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PostPosted: Fri Apr 06, 2012 11:09 am 
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After doing all the research, I really want an Outback. It will mainly be used for fishing. I already have an outfitter and a sport, bought about 5 years ago.
I have a question about the new Outback rudder.
The Outfiitter and the Sport have two different rudder folding systems, and I really like the Outfitter folding rudder, it's a much better build, much sturdier, and easier to manupulate. What's the rudder like on the Outback compared to Outfitter and Sport?

Also, at 28 kilos, can you folks car top it on your own?


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PostPosted: Sun Apr 08, 2012 9:06 am 
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The outback being my first and only hobie I cannot compare the rudder system to other boats. The outback rudder functions well with only the occasional hangup on the hook for the hold down bungee. I did upgrade it to the sailing rudder very quickly because it allows for so much quicker of a turn. I cartop mine on the top of my buick lesabre all the time. It is heavy and awkward but if you have a strong back you can do it. I've even carried it as far as 50-60 yards to a dock. Balanced it on top of my shoulder on its side. I don't own wheels because in all other instances I have been able to pull up to the docks or drag the boat on clean grass surfaces.


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PostPosted: Tue Apr 10, 2012 2:39 am 
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to be more specific, the Sport doesn't have the twist and stow rudder that the Outfitter has, it's just a raise/lower machanism. Does the Outback have the twist and stow, or just the raise/lower rudder?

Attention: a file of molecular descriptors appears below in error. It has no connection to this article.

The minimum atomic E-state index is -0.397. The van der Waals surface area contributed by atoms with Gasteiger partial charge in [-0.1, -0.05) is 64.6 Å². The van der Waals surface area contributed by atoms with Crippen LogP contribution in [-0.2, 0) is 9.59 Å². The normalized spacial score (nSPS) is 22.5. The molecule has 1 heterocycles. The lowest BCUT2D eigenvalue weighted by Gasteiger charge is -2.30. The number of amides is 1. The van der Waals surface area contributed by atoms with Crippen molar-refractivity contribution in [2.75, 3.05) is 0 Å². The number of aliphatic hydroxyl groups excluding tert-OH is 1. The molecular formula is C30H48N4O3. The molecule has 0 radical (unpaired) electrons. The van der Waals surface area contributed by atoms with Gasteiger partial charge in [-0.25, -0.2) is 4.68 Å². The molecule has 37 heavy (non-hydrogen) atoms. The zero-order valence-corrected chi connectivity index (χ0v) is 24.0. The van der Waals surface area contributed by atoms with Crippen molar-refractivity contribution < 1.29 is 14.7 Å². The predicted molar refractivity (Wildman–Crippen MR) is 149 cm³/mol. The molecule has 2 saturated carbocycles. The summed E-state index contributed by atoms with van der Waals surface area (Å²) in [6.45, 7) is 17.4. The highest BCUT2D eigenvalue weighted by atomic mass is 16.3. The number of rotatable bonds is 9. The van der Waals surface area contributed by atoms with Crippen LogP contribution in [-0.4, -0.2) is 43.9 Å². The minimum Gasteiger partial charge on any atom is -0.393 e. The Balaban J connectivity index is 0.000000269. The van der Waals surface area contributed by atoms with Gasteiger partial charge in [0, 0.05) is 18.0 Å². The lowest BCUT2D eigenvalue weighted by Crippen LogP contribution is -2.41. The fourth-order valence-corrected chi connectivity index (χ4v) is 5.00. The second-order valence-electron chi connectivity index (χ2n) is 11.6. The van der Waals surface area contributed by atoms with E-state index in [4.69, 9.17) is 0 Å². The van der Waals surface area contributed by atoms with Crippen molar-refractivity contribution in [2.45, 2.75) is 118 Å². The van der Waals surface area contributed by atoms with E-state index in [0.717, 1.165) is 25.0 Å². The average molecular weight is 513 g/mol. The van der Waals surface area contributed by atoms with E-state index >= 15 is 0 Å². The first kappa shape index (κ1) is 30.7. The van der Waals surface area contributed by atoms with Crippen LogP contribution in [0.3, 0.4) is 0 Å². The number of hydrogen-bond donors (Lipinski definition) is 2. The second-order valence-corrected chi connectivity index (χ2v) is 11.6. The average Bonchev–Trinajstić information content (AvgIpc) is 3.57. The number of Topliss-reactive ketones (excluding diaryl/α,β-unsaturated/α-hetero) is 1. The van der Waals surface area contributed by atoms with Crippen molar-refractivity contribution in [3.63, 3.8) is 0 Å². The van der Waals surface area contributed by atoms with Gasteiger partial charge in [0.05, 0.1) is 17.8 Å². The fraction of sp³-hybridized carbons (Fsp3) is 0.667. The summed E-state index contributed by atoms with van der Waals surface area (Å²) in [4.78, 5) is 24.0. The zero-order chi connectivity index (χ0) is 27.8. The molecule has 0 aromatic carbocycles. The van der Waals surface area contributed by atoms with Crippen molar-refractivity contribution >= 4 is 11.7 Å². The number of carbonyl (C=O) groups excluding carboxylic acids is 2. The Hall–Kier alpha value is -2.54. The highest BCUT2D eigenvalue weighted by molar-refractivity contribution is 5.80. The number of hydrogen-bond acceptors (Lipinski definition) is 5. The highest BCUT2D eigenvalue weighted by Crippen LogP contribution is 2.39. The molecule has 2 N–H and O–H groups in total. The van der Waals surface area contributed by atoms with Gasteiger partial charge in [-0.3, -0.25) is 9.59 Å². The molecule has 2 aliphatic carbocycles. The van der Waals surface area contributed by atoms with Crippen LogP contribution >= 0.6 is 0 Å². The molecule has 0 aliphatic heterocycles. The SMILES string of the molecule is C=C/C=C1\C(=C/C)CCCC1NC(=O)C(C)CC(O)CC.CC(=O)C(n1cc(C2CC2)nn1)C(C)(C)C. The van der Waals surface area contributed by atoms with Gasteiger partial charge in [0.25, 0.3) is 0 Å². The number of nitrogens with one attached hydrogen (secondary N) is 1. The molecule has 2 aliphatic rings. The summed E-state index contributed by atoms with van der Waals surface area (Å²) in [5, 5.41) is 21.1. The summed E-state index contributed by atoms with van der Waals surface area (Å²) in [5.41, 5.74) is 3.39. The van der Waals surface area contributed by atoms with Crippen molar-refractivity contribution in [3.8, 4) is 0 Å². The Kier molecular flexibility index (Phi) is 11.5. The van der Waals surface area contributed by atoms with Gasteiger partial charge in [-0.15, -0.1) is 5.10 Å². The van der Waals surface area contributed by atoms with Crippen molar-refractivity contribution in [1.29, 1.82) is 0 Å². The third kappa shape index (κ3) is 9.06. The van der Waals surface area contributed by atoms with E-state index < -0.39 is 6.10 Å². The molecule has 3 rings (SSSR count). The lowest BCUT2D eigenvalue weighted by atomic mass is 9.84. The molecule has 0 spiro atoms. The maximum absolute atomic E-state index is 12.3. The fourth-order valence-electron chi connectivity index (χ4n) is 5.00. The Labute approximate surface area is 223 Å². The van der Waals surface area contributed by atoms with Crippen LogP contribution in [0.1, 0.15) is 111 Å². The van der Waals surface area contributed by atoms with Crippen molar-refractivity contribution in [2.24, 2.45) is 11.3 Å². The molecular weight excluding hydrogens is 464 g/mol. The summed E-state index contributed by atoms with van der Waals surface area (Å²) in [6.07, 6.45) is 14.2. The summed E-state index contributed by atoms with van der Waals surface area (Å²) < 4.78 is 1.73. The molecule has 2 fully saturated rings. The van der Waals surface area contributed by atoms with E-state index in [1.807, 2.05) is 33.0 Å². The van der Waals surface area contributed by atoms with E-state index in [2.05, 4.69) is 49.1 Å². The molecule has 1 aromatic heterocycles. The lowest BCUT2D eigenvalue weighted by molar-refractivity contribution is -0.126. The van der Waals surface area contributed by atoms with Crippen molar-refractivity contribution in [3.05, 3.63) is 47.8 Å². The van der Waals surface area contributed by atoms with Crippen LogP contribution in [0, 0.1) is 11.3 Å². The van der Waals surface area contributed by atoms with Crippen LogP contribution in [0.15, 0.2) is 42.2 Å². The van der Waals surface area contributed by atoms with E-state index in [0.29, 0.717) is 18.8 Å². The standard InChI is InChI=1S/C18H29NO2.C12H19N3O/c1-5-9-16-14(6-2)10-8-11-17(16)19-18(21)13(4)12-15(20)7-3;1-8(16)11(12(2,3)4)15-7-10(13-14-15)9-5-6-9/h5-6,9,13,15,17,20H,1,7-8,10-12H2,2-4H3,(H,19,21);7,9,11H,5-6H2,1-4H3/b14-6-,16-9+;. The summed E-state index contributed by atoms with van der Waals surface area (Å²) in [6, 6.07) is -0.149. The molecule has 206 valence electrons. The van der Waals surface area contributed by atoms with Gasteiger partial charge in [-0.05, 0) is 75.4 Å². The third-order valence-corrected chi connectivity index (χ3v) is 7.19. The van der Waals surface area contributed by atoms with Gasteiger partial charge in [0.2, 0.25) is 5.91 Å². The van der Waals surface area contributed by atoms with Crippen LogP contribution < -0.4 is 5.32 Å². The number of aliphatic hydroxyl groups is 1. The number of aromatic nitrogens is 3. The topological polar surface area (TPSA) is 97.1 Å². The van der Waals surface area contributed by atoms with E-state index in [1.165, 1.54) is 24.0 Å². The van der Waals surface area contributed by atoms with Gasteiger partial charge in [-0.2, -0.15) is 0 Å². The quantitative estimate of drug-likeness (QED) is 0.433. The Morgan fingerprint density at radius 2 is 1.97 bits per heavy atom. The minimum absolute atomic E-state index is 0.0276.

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PostPosted: Tue Apr 10, 2012 3:28 am 
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I'm answering my own question. It looks like all Hobie Kayaks now have the twist and stow rudders.

What do I need to know about these rudders?


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PostPosted: Tue Apr 10, 2012 1:17 pm 
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Twist and stow rudder is the best way to go. I car top the outback and I am 61 years old. or should I say young? Good Luck


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PostPosted: Wed Apr 11, 2012 6:18 am 
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can I retrofit twist and stow in place of a lower/raise on a Sport?


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PostPosted: Wed Apr 11, 2012 8:32 am 
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Location: Saint Albans Bay, Vermont
There is no retrofit from the old to the new. The ends of the kayak are molded differently.


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PostPosted: Thu Jun 14, 2012 1:58 pm 
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Everything is a trade off. I have just "upgraded" to a brand new Outback from an older model. The older rudder on the outbacks just moved up and down and, in very shallow water or heavy weeds, was far superior to the lift and stow rudder in that it just lifted up when you went over something very shallow, or lifting it up released the weeds or released it from the weeds and you could keep moving forward. The new rudder system causes the kayak to come to a complete halt and also moves it sideways when you raise the rudder to release it from heavy weeds. Also the new Outback, with a slightly flatter bottom (giving it more initial stability), needs a larger rudder than the old model. Hobie should sell the Outback with a larger rudder included instead of charging extra for one. With the "standard" rudder, it is impossible for the Outback to be a hands free peddling experience as you have to keep one hand on the rudder control at all times. Maybe a larger rudder will correct that and Hobie should give one to all Outback users instead of charging for it. The older Outback had a different hull design and tracked better even with the smaller rudder and one could have both hands free to eat or cast, fish, and peddle at the same time.